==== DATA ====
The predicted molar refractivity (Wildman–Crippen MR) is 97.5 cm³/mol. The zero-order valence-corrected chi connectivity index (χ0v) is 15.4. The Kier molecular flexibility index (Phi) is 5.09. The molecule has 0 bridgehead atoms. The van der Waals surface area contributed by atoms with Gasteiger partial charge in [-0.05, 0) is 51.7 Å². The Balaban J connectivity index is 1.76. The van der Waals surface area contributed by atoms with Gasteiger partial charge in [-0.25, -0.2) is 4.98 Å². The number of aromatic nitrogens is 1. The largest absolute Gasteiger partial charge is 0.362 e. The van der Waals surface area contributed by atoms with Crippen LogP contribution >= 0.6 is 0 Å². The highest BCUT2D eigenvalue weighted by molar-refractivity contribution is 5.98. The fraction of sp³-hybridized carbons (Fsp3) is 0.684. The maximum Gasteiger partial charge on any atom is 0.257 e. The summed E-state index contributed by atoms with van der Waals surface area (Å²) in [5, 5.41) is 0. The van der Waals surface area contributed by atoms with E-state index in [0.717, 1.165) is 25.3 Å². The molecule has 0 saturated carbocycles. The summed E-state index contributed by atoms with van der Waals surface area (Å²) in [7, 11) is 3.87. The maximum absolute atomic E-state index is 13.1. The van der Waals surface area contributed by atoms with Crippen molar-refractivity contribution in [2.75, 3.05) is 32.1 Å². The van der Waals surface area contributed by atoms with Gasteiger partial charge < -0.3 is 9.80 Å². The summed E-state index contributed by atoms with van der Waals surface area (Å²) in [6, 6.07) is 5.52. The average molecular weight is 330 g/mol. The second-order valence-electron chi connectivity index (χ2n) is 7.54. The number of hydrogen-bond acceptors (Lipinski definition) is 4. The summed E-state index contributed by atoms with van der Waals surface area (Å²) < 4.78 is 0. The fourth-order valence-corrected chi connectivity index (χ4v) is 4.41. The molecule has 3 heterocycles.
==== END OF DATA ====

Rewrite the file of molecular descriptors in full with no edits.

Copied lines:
The predicted molar refractivity (Wildman–Crippen MR) is 97.5 cm³/mol. The zero-order valence-corrected chi connectivity index (χ0v) is 15.4. The Kier molecular flexibility index (Phi) is 5.09. The molecule has 0 bridgehead atoms. The van der Waals surface area contributed by atoms with Gasteiger partial charge in [-0.05, 0) is 51.7 Å². The Balaban J connectivity index is 1.76. The van der Waals surface area contributed by atoms with Gasteiger partial charge in [-0.25, -0.2) is 4.98 Å². The number of aromatic nitrogens is 1. The largest absolute Gasteiger partial charge is 0.362 e. The van der Waals surface area contributed by atoms with Crippen LogP contribution >= 0.6 is 0 Å². The highest BCUT2D eigenvalue weighted by molar-refractivity contribution is 5.98. The fraction of sp³-hybridized carbons (Fsp3) is 0.684. The maximum Gasteiger partial charge on any atom is 0.257 e. The summed E-state index contributed by atoms with van der Waals surface area (Å²) in [5, 5.41) is 0. The van der Waals surface area contributed by atoms with E-state index in [0.717, 1.165) is 25.3 Å². The molecule has 0 saturated carbocycles. The summed E-state index contributed by atoms with van der Waals surface area (Å²) in [7, 11) is 3.87. The maximum absolute atomic E-state index is 13.1. The van der Waals surface area contributed by atoms with Crippen molar-refractivity contribution in [2.75, 3.05) is 32.1 Å². The van der Waals surface area contributed by atoms with Gasteiger partial charge < -0.3 is 9.80 Å². The summed E-state index contributed by atoms with van der Waals surface area (Å²) in [6, 6.07) is 5.52. The average molecular weight is 330 g/mol. The second-order valence-electron chi connectivity index (χ2n) is 7.54. The number of hydrogen-bond acceptors (Lipinski definition) is 4. The summed E-state index contributed by atoms with van der Waals surface area (Å²) < 4.78 is 0. The fourth-order valence-corrected chi connectivity index (χ4v) is 4.41. The molecule has 3 heterocycles.